“They haven’t asked you to go to Bobsborough?”
Lucy would have given the world not to blush as she answered, but she did blush. “Nothing is fixed, Lady Fawn.”
“Something should be fixed, Lucy. It should be settled by this time, shouldn’t it, dear? What will you do without a home, if at the end of the six months Lady Linlithgow should say that she doesn’t want you any more?”
Lucy certainly did not look forward to a condition in which Lady Linlithgow should be the arbitress of her destiny. The idea of staying with the countess was almost as bad to her as that of finding herself altogether homeless. She was still blushing, feeling herself to be hot and embarrassed. But Lady Fawn sat waiting for an answer. To Lucy there was only one answer possible. “I will ask Mr. Greystock what I am to do.” Lady Fawn shook her head. “You don’t believe in Mr. Greystock, Lady Fawn; but I do.”
“My darling girl,” said her ladyship, making the special speech for the sake of making which she had travelled up from Richmond, “it is not exactly a question of belief, but one of common prudence. No girl should allow herself to depend on a man before she is married to him. By doing so she will be apt to lose even his respect.”
“I didn’t mean for money,” said Lucy, hotter than ever, with her eyes full of tears.
“She should not be in any respect at his disposal till he has bound himself to her at the altar. You may believe me, Lucy, when I tell you so. It is only because I love you so that I say so.”
“I know that, Lady Fawn.”
“When your time here is over, just put up your things and come back to Richmond. You need fear nothing with us. Frederic quite liked your way of parting with him at last, and all that little affair is forgotten. At Fawn Court you’ll be safe; and you shall be happy, too, if we can make you happy. It’s the proper place for you.”
“Of course you’ll come,” said Diana Fawn.
“You’ll be the worst little thing in the world if you don’t,” said Lydia. “We don’t know what to do without you. Do we, mamma?”
“Lucy will please us all by coming back to her old home,” said Lady Fawn. The tears were now streaming down Lucy’s face, so that she was hardly able to say a word in answer to all this kindness. And she did not know what word to say. Were she to accept the offer made to her, and acknowledge that she could do nothing better than creep back under her old friend’s wing, would she not thereby be showing that she doubted her lover? But she could not go to the dean’s house unless the dean and his wife were pleased to take her; and, suspecting as she did that they would not be pleased, would it become her to throw upon her lover the burden of finding for her a home with people who did not want her? Had she been welcome at Bobsborough, Mrs. Greystock would surely have so told her before this. “You needn’t say a word, my dear,” said Lady Fawn. “You’ll come, and there’s an end of it.”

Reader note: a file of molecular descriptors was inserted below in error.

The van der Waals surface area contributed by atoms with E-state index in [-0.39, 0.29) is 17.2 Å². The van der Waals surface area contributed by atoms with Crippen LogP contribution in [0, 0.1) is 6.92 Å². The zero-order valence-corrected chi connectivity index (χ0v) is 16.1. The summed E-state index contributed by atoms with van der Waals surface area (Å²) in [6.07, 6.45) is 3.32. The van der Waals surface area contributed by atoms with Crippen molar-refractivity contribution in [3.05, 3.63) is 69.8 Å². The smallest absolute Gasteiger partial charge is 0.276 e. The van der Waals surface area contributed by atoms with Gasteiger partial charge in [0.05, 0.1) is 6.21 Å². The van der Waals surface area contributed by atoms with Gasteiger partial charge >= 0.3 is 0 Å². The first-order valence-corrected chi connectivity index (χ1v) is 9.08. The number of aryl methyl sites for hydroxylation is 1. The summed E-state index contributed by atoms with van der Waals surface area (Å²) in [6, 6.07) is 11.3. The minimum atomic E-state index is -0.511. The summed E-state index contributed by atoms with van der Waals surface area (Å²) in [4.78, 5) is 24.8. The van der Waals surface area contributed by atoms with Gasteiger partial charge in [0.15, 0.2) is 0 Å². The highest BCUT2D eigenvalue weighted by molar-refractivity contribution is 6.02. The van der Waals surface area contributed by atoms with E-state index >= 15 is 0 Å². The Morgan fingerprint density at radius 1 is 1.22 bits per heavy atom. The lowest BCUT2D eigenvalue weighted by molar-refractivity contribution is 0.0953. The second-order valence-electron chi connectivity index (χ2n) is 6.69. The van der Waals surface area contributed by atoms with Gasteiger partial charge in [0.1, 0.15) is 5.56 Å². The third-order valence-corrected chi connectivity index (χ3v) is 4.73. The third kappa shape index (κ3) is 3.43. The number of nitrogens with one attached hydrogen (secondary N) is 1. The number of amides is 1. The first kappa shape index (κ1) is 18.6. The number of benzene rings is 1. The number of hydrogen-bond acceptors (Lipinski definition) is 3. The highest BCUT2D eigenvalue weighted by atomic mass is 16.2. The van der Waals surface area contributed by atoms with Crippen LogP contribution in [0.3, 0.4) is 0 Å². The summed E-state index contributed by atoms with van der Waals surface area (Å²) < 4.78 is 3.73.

“But you don’t want me any more,” said Lucy from amid her sobs.
“That’s just all that you know about it,” said Lydia. “We do want you — more than anything.”
“I wonder whether I may come in now,” said Lady Linlithgow, entering the room. As it was the countess’s own drawing-room, as it was now mid-winter, and as the fire in the dining-room had been allowed, as was usual, to sink almost to two hot coals, the request was not unreasonable. Lady Fawn was profuse in her thanks, and immediately began to account for Lucy’s tears, pleading their dear friendship and their long absence, and poor Lucy’s emotional state of mind. Then she took her leave, and Lucy, as soon as she had been kissed by her friends outside the drawing-room door, took herself to her bedroom and finished her tears in the cold.
“Have you heard the news?” said Lady Linlithgow to her companion about a month after this. Lady Linlithgow had been out, and asked the question immediately on her return. Lucy, of course, had heard no news. “Lizzie Eustace has just come back to London, and has had all her jewels stolen on the road.”
“The diamonds?” asked Lucy with amaze.
“Yes, the Eustace diamonds! And they didn’t belong to her any more than they did to you. They’ve been taken any way, and from what I hear I shouldn’t be at all surprised if she had arranged the whole matter herself.”
“Arranged that they should be stolen?”
“Just that, my dear. It would be the very thing for Lizzie Eustace to do. She’s clever enough for anything.”
“But, Lady Linlithgow ——”